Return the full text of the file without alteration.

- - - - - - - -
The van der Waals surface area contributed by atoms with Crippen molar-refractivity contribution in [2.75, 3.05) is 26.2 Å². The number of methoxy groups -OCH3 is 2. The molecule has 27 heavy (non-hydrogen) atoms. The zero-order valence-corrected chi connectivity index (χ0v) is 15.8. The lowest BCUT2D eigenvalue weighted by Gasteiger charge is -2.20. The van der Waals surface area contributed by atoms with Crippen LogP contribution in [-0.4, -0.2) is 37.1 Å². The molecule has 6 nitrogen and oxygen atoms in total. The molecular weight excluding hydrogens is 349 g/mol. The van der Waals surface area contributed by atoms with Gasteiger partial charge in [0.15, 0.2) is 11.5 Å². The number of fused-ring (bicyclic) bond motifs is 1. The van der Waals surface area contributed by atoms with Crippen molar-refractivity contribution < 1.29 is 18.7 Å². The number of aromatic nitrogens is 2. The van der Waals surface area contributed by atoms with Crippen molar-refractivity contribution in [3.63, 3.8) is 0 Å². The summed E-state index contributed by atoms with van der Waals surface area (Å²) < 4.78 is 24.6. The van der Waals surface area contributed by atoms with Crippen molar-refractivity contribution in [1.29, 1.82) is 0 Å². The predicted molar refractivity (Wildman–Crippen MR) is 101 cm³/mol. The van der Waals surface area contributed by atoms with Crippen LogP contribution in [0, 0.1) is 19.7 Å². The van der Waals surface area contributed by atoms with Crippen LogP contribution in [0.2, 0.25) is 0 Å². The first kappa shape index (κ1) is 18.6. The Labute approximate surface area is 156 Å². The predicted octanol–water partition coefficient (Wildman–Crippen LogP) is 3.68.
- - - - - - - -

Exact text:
The van der Waals surface area contributed by atoms with Crippen molar-refractivity contribution in [2.75, 3.05) is 26.2 Å². The number of methoxy groups -OCH3 is 2. The molecule has 27 heavy (non-hydrogen) atoms. The zero-order valence-corrected chi connectivity index (χ0v) is 15.8. The lowest BCUT2D eigenvalue weighted by Gasteiger charge is -2.20. The van der Waals surface area contributed by atoms with Crippen LogP contribution in [-0.4, -0.2) is 37.1 Å². The molecule has 6 nitrogen and oxygen atoms in total. The molecular weight excluding hydrogens is 349 g/mol. The van der Waals surface area contributed by atoms with Gasteiger partial charge in [0.15, 0.2) is 11.5 Å². The number of fused-ring (bicyclic) bond motifs is 1. The van der Waals surface area contributed by atoms with Crippen molar-refractivity contribution < 1.29 is 18.7 Å². The number of aromatic nitrogens is 2. The van der Waals surface area contributed by atoms with Crippen molar-refractivity contribution in [3.63, 3.8) is 0 Å². The summed E-state index contributed by atoms with van der Waals surface area (Å²) < 4.78 is 24.6. The van der Waals surface area contributed by atoms with Crippen molar-refractivity contribution in [1.29, 1.82) is 0 Å². The predicted molar refractivity (Wildman–Crippen MR) is 101 cm³/mol. The van der Waals surface area contributed by atoms with Crippen LogP contribution in [0, 0.1) is 19.7 Å². The van der Waals surface area contributed by atoms with Crippen LogP contribution in [0.2, 0.25) is 0 Å². The first kappa shape index (κ1) is 18.6. The Labute approximate surface area is 156 Å². The predicted octanol–water partition coefficient (Wildman–Crippen LogP) is 3.68.